•Editors note: This story has been serialized into six parts which will appear weekly in The Wanderer and at wanderer.com
By Rudd Wyman
In 1938, like everyone on Point Connett, the Warren family had to rebuild. Bob and Grace Warren had twins, Jack and Jill, who became my summertime pals. An older sister, Joan, won regional sailing awards; an older brother, Bob Jr., became a B-26 pilot, shot down and badly wounded over Germany, he was surgically healed by a skillful enemy doctor. Returning to Point Connett, Bob married Debbie and they sired four boys.
Jill became my favorite twin, like the sister I never had. We rode the roller coaster at Lincoln Park six times, and crashed bumper cars at the Brockton Fair.
On one July night, Jill and I prowled the Point, howling and hooting like wounded elephants waking neighbors and alerting Oman. After a homeward bound marathon, Guntha, Oman’s German Shepherd, sniffed me cowering under Peck’s Jeep. With Oman’s bright light in my eyes, I invited man and beast next door to my folk’s house, lit up like a casino. With Mom and Dad in Bermuda, Oman accepted and suggested future primate behavior in moderation, while Guntha snored. Jill escaped.
In the early 1940s, the threat of German submarines passing through Buzzards Bay became a reality and for several months, the Coast Guard maintained scrutiny and security from our summer home. Nightly blackouts interrupted early evening cocktail and bridge parties. Dad bought a surplus Navy searchlight and mounted it on the front porch railing. During the early war years, a fatal shark attack happened off Pease’s Point, but I do not recall any foreign submarine sightings.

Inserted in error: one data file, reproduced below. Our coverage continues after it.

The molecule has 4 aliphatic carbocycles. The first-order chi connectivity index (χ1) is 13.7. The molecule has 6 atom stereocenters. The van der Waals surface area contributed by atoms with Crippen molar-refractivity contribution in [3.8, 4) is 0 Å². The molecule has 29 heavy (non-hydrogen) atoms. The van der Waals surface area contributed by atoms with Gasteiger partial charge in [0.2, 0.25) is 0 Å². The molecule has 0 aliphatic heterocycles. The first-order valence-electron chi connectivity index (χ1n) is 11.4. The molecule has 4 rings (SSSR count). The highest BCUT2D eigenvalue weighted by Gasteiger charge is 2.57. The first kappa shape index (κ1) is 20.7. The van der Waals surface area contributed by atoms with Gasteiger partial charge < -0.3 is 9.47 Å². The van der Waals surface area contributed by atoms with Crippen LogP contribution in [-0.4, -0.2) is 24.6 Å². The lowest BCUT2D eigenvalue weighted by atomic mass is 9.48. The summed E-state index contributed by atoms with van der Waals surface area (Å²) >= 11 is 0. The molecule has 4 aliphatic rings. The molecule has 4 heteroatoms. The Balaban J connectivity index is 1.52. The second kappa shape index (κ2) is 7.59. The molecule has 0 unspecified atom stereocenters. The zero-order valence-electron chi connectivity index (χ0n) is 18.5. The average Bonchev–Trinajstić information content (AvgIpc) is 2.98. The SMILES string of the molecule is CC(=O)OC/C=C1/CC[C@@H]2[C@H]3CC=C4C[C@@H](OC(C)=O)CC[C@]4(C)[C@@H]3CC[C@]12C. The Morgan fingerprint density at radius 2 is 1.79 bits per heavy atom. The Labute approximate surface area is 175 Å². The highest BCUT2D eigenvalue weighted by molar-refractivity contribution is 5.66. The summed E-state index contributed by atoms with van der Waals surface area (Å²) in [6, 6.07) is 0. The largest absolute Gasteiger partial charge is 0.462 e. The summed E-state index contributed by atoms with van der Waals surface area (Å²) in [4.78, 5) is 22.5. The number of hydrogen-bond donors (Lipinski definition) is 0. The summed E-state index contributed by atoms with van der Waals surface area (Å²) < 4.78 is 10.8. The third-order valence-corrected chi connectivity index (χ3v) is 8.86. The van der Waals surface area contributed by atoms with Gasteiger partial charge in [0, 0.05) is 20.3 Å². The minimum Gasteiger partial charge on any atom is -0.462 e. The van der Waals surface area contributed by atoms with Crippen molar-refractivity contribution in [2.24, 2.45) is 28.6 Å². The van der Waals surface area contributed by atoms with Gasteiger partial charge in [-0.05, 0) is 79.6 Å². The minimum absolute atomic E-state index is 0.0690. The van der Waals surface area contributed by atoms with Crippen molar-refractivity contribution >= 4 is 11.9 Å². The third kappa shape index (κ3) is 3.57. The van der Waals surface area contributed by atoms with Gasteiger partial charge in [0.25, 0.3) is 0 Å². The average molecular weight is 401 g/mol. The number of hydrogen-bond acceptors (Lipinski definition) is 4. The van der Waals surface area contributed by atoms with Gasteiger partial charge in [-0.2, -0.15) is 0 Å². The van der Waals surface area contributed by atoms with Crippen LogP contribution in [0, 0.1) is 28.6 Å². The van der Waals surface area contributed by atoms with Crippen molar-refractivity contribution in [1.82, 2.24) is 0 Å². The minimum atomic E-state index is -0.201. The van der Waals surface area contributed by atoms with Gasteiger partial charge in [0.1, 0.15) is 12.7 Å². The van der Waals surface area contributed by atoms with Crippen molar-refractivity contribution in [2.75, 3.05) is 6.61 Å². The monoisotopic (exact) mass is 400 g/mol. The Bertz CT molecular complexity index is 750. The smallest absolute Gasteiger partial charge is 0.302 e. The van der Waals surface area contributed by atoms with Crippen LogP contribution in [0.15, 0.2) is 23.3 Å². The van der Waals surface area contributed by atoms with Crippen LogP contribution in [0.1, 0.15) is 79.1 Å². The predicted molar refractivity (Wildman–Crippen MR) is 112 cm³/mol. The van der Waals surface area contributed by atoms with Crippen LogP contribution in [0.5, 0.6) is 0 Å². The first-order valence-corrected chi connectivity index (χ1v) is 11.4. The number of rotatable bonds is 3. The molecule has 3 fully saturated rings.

Dressed in camouflage with BB guns at the ready, Point Connett special forces borrowed Guntha to search for spies behind scrub pines and boulders. Most of my friends, energized commandoes, belonged to the Angelica Yacht Club, and sailed 12-foot, gaff rigged, two-person catboats. AYC sailors raced for weekend flags and the Beetlecat Cup, a pewter replica of America’s Cup.
While colored flags seemed important to enthusiastic parents, only a few yellow flags for third-place finishes graced the Wyman Rafters. Consistently, the Warren family won the blue and red flags, as well as many trophies. Sailing the Bobbin with her black hull and orange sail, my friends deserved every award.
For myself, racing was not a serious pastime, and I carried a fishing rod. Named after my favorite Disney song, Hi Ho, crossed the finish line long after the race committee and spectators had left the stone pier. Fresh striped bass, or bluefish for the Wyman family Sunday dinner was a treat, with milk toast for back up.
The course was to sail around the Angelica Red buoy, leave Cleveland Ledge to Port and home. Point Connett odds favored Jill in the Bobbin, with Dave Barker for her crew, at 2-1; a few sympathetic gamblers had Hi Ho, with Polly Anderson (my crew) at 12-1.
Between Point A and B, and in last place, I noticed gulls frantically diving over a school of Blues. Casting a popping plug, immediately I was onto a good-sized bluefish. That was when Polly noticed a shark fin, and suddenly water exploded as Sunday dinner got sliced in two.
“I’ll never sail with you again,” Polly said And, she didn’t, but she kept my school ring.
My Dad thought that Sunday racing was excellent therapy for shark hunters who drank too much beer on Saturday night. Sleeping late on one Sunday morning, he carried and dumped me from the stone pier, reiterating words of Polly Anderson’s dad, Andy, “When will you get a life?”
This happened on the same weekend that I declined my Grandmother’s offer and financial incentive to quit smoking on my seventeenth birthday. Beach bumming could be a risky livelihood.
Continued Next Week